It is likely most of us have embarrassed ourselves at one time or another by saying precisely the wrong thing:
“– She’s gorgeous. What’s her name?
– His name is James.”
Or perhaps you have not liked something someone else has said to you:
“– Is your husband going?
– I’m not married, I’m going with my sister.”
Have you ever stopped to think about the opportunities you may have missed, just because you said the wrong thing?
“– It’s always best to work with British companies, don’t you think?
– We’re proud of our Finnish heritage. If that’s your view, then I don’t think it makes sense for us to work together.”
Conversely, how often have you been successful because you’ve known how to adapt your communication to the situation and to your audience?
The way we communicate is a powerful tool that defines our interpersonal relations, our role in society and our future. Because of this, it is increasingly important – and demanded by the general population – for us to communicate in a way that doesn’t exclude anyone and doesn’t cause offence.
Communication has the power to shape attitudes, thought patterns and behaviour, reflecting the world we live in (and leaving its mark too). That’s why it’s important that language itself reflects the future we plan on living.
Whether you have this awareness (or plan on gaining it) in your personal life or not, it is essential to cultivate it in the workplace – communication and language are the tools most people use in their jobs (from the barista in the coffee shop to the marketing team, and from the transport department to IT). In the workplace, words and images should be planned carefully to ensure they are non-discriminatory and do not perpetuate stereotypes.
A stereotype is an opinion – positive or negative – about something, which is formed prior to actual experience and which isn’t based on facts or critical analysis. Stereotypes are often expressed with hostility and intolerance. At first it might seem difficult to communicate in a way that covers every difference of opinion so you don’t discriminate: however, it is possible!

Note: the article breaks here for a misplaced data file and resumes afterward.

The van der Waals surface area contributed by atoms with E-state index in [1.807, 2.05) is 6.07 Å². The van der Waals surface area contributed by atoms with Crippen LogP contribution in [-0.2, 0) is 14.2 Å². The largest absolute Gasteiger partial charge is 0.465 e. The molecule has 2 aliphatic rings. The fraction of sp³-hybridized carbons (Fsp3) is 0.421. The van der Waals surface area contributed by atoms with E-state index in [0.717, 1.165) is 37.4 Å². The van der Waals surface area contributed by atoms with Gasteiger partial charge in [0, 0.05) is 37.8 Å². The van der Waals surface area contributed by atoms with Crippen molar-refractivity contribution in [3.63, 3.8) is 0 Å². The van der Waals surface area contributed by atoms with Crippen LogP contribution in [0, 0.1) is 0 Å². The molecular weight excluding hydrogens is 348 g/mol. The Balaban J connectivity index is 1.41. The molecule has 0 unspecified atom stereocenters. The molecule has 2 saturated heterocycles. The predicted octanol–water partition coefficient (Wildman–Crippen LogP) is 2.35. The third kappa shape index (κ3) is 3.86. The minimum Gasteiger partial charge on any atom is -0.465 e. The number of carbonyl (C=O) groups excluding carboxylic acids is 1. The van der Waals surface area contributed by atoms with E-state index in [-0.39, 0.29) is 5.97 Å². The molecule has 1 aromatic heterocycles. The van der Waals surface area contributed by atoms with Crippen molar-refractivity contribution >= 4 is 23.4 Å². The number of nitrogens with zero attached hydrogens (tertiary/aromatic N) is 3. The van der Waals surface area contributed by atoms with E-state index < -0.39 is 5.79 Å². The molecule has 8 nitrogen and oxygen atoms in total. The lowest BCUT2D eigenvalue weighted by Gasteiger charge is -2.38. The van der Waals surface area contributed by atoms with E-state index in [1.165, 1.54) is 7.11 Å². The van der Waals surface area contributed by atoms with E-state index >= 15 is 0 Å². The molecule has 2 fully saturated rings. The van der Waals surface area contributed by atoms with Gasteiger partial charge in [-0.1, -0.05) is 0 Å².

When it comes to English, you’ll occasionally hear people using masculine pronouns (he, him or his) to refer to someone whose gender is unknown: but we need to try a little harder. To communicate inclusively, it is important that we:
– Neutralise or omit the person’s gender, by using “they” instead of “he” or “she” as a gender-neutral form, especially when we don’t know their gender;
– Use gender-neutral job titles (e.g. police officer, flight attendant, chairperson, firefighter, bartender or salesperson);
– Place more emphasis on the people themselves, rather than on defining them by a trait (e.g. nationality, culture, religion, age, skills or disability): e.g. “The actor, who has a bipolar disorder, began their career as a dentist” instead of “Like most others in that profession, the bipolar actor began their career as something else: in this case, surprisingly, as a dentist”.
Inclusive communication tries to use language free from stereotypes and humiliating, derogatory and discriminatory expressions, to ensure everyone feels included and appreciated.
In the age of images and video, audio-visual communication has become an important mechanism for inclusion thanks to the addition of: adapted subtitles for people with disabilities or other special needs; audio content; sign language; colour variations; and more types of graphics than we could ever have imagined. These tools enrich the message contained within the audio-visual media, and allow it to reach a much wider audience.
As well as adjusting the media format, we can contribute to inclusion by working on the content itself, shaping it to reflect the multitude of aspects of human diversity. For example, by:
– Taking care when matching images and text – avoiding stereotypes (is it really true all British people are obsessed with the royal family?);
– Making sure all of the following are equally visible:
Getting rid of all the stereotypes people may have based on someone’s appearance or behaviour is a difficult task for us humans. This is because we are used to categorising information and to seek patterns. However, we can try to make our written, oral and visual expression more inclusive by:
– Avoiding associations between images and ideas that perpetuate stereotypes, so the receivers of the message create new images and do not make hasty, limiting and limited associations;
– Trying to ensure everyone in society feels represented.
Inclusive communication (which still has a long way to go) is an large and delicate subject that tries to find ways to include more people every day.
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